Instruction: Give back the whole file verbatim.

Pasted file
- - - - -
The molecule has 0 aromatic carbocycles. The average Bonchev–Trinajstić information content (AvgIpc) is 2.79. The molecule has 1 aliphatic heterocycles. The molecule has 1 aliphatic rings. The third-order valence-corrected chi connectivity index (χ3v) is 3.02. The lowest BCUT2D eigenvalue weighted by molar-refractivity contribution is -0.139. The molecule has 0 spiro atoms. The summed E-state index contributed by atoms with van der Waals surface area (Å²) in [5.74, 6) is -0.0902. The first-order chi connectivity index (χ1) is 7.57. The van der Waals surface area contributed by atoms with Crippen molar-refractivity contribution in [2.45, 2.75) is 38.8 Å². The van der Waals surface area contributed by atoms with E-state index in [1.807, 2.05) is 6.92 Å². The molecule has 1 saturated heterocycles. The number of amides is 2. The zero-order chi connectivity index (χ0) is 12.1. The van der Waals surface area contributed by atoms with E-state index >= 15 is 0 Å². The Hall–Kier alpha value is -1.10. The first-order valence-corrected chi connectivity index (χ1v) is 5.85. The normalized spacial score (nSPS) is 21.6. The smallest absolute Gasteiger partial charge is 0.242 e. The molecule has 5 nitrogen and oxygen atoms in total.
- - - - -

The molecule has 0 aromatic carbocycles. The average Bonchev–Trinajstić information content (AvgIpc) is 2.79. The molecule has 1 aliphatic heterocycles. The molecule has 1 aliphatic rings. The third-order valence-corrected chi connectivity index (χ3v) is 3.02. The lowest BCUT2D eigenvalue weighted by molar-refractivity contribution is -0.139. The molecule has 0 spiro atoms. The summed E-state index contributed by atoms with van der Waals surface area (Å²) in [5.74, 6) is -0.0902. The first-order chi connectivity index (χ1) is 7.57. The van der Waals surface area contributed by atoms with Crippen molar-refractivity contribution in [2.45, 2.75) is 38.8 Å². The van der Waals surface area contributed by atoms with E-state index in [1.807, 2.05) is 6.92 Å². The molecule has 1 saturated heterocycles. The number of amides is 2. The zero-order chi connectivity index (χ0) is 12.1. The van der Waals surface area contributed by atoms with E-state index >= 15 is 0 Å². The Hall–Kier alpha value is -1.10. The first-order valence-corrected chi connectivity index (χ1v) is 5.85. The normalized spacial score (nSPS) is 21.6. The smallest absolute Gasteiger partial charge is 0.242 e. The molecule has 5 nitrogen and oxygen atoms in total.